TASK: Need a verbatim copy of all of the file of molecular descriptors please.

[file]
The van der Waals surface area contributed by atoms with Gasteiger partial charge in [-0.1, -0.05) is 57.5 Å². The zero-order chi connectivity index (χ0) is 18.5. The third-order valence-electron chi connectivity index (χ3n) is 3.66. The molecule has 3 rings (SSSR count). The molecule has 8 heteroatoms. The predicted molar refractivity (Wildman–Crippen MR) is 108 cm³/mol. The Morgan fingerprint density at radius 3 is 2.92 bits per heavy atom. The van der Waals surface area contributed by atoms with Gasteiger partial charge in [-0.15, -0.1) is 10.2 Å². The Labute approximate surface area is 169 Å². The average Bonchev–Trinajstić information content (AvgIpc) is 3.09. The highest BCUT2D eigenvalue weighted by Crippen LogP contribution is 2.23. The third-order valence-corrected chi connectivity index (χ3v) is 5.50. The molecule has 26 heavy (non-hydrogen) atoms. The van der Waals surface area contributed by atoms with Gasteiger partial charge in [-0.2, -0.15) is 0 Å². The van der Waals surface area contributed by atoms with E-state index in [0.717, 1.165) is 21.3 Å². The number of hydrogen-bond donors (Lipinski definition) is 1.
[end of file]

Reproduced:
The van der Waals surface area contributed by atoms with Gasteiger partial charge in [-0.1, -0.05) is 57.5 Å². The zero-order chi connectivity index (χ0) is 18.5. The third-order valence-electron chi connectivity index (χ3n) is 3.66. The molecule has 3 rings (SSSR count). The molecule has 8 heteroatoms. The predicted molar refractivity (Wildman–Crippen MR) is 108 cm³/mol. The Morgan fingerprint density at radius 3 is 2.92 bits per heavy atom. The van der Waals surface area contributed by atoms with Gasteiger partial charge in [-0.15, -0.1) is 10.2 Å². The Labute approximate surface area is 169 Å². The average Bonchev–Trinajstić information content (AvgIpc) is 3.09. The highest BCUT2D eigenvalue weighted by Crippen LogP contribution is 2.23. The third-order valence-corrected chi connectivity index (χ3v) is 5.50. The molecule has 26 heavy (non-hydrogen) atoms. The van der Waals surface area contributed by atoms with Gasteiger partial charge in [-0.2, -0.15) is 0 Å². The van der Waals surface area contributed by atoms with E-state index in [0.717, 1.165) is 21.3 Å². The number of hydrogen-bond donors (Lipinski definition) is 1.